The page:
3 doctors weighed in:

Can stem cell transplantation be used to treat solid tumors yet?

3 doctors weighed in
Dr. Joseph Woods
Pathology
1 doctor agrees

In brief: Not likely.

It is most often done for patients with certain cancers of the blood or bone marrow, like multiple myeloma or leukemia.
Graft-versus-host disease is a major complication. Others include veno-occlusive disease, mucositis, infections (sepsis), and oral cancer, so it is unlikely to be used for new things yet. It is reserved for life threatening conditions.

In brief: Not likely.

It is most often done for patients with certain cancers of the blood or bone marrow, like multiple myeloma or leukemia.
Graft-versus-host disease is a major complication. Others include veno-occlusive disease, mucositis, infections (sepsis), and oral cancer, so it is unlikely to be used for new things yet. It is reserved for life threatening conditions.
Dr. Joseph Woods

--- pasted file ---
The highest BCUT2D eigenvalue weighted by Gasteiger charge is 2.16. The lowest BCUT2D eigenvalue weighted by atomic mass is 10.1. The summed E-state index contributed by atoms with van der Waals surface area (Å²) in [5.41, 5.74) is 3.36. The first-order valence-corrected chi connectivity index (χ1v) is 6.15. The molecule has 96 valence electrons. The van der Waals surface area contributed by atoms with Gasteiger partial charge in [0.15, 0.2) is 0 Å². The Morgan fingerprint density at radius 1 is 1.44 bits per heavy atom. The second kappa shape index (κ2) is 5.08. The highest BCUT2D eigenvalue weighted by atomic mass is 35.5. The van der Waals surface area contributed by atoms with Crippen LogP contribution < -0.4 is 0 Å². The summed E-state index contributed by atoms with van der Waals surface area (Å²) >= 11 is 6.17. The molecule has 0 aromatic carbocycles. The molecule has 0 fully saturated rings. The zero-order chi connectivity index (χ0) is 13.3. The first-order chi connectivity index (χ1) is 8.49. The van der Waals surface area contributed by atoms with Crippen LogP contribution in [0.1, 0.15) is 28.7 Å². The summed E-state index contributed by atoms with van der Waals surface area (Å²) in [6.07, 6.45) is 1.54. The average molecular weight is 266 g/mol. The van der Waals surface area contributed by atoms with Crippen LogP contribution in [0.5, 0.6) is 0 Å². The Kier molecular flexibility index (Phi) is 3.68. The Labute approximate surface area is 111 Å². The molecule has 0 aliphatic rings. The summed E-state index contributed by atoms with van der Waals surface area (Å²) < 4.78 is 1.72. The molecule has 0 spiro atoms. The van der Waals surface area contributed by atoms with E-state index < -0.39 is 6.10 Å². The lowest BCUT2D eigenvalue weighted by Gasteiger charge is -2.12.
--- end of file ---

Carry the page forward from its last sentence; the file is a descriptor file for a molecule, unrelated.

Dr. Joseph Woods
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Dr. Matthew Fero
Internal Medicine - Oncology

In brief: Not so many

High dose chemotherapy with hematopoietic stem cell transplantation has been shown to be effective for leukemia, lymphoma, multiple myeloma, and testicular cancer.
It may be effective in other solid tumors, e.g. breast cancer, but has been shown to be better than less intensive therapies.

In brief: Not so many

High dose chemotherapy with hematopoietic stem cell transplantation has been shown to be effective for leukemia, lymphoma, multiple myeloma, and testicular cancer.
It may be effective in other solid tumors, e.g. breast cancer, but has been shown to be better than less intensive therapies.
Dr. Matthew Fero
Dr. Matthew Fero
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